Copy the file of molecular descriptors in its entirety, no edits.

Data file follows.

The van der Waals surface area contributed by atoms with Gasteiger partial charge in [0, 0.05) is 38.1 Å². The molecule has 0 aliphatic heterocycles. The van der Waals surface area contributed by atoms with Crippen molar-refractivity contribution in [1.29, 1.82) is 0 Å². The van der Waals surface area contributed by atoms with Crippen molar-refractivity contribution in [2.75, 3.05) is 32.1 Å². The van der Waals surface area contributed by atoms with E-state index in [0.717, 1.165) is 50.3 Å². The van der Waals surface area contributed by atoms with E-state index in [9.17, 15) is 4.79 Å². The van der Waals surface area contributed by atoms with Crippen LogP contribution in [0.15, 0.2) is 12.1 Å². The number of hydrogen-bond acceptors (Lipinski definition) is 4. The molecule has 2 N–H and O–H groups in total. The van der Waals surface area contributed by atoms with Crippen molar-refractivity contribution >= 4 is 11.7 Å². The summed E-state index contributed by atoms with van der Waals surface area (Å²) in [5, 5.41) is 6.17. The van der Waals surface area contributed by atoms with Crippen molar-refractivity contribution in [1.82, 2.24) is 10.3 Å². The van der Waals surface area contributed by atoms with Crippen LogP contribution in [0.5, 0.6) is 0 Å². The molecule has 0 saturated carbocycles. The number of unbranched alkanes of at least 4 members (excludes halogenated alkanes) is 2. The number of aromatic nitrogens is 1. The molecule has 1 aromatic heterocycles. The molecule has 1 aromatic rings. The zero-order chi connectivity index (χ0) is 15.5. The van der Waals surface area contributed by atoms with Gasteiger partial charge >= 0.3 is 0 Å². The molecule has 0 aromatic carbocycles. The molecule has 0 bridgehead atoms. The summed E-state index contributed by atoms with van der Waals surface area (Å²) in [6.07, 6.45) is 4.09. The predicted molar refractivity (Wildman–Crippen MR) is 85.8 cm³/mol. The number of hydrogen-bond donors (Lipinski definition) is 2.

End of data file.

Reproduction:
The van der Waals surface area contributed by atoms with Gasteiger partial charge in [0, 0.05) is 38.1 Å². The molecule has 0 aliphatic heterocycles. The van der Waals surface area contributed by atoms with Crippen molar-refractivity contribution in [1.29, 1.82) is 0 Å². The van der Waals surface area contributed by atoms with Crippen molar-refractivity contribution in [2.75, 3.05) is 32.1 Å². The van der Waals surface area contributed by atoms with E-state index in [0.717, 1.165) is 50.3 Å². The van der Waals surface area contributed by atoms with E-state index in [9.17, 15) is 4.79 Å². The van der Waals surface area contributed by atoms with Crippen LogP contribution in [0.15, 0.2) is 12.1 Å². The number of hydrogen-bond acceptors (Lipinski definition) is 4. The molecule has 2 N–H and O–H groups in total. The van der Waals surface area contributed by atoms with Crippen molar-refractivity contribution >= 4 is 11.7 Å². The summed E-state index contributed by atoms with van der Waals surface area (Å²) in [5, 5.41) is 6.17. The van der Waals surface area contributed by atoms with Crippen molar-refractivity contribution in [1.82, 2.24) is 10.3 Å². The van der Waals surface area contributed by atoms with Crippen LogP contribution in [0.5, 0.6) is 0 Å². The molecule has 0 saturated carbocycles. The number of unbranched alkanes of at least 4 members (excludes halogenated alkanes) is 2. The number of aromatic nitrogens is 1. The molecule has 1 aromatic heterocycles. The molecule has 1 aromatic rings. The zero-order chi connectivity index (χ0) is 15.5. The van der Waals surface area contributed by atoms with Gasteiger partial charge >= 0.3 is 0 Å². The molecule has 0 aromatic carbocycles. The molecule has 0 bridgehead atoms. The summed E-state index contributed by atoms with van der Waals surface area (Å²) in [6.07, 6.45) is 4.09. The predicted molar refractivity (Wildman–Crippen MR) is 85.8 cm³/mol. The number of hydrogen-bond donors (Lipinski definition) is 2.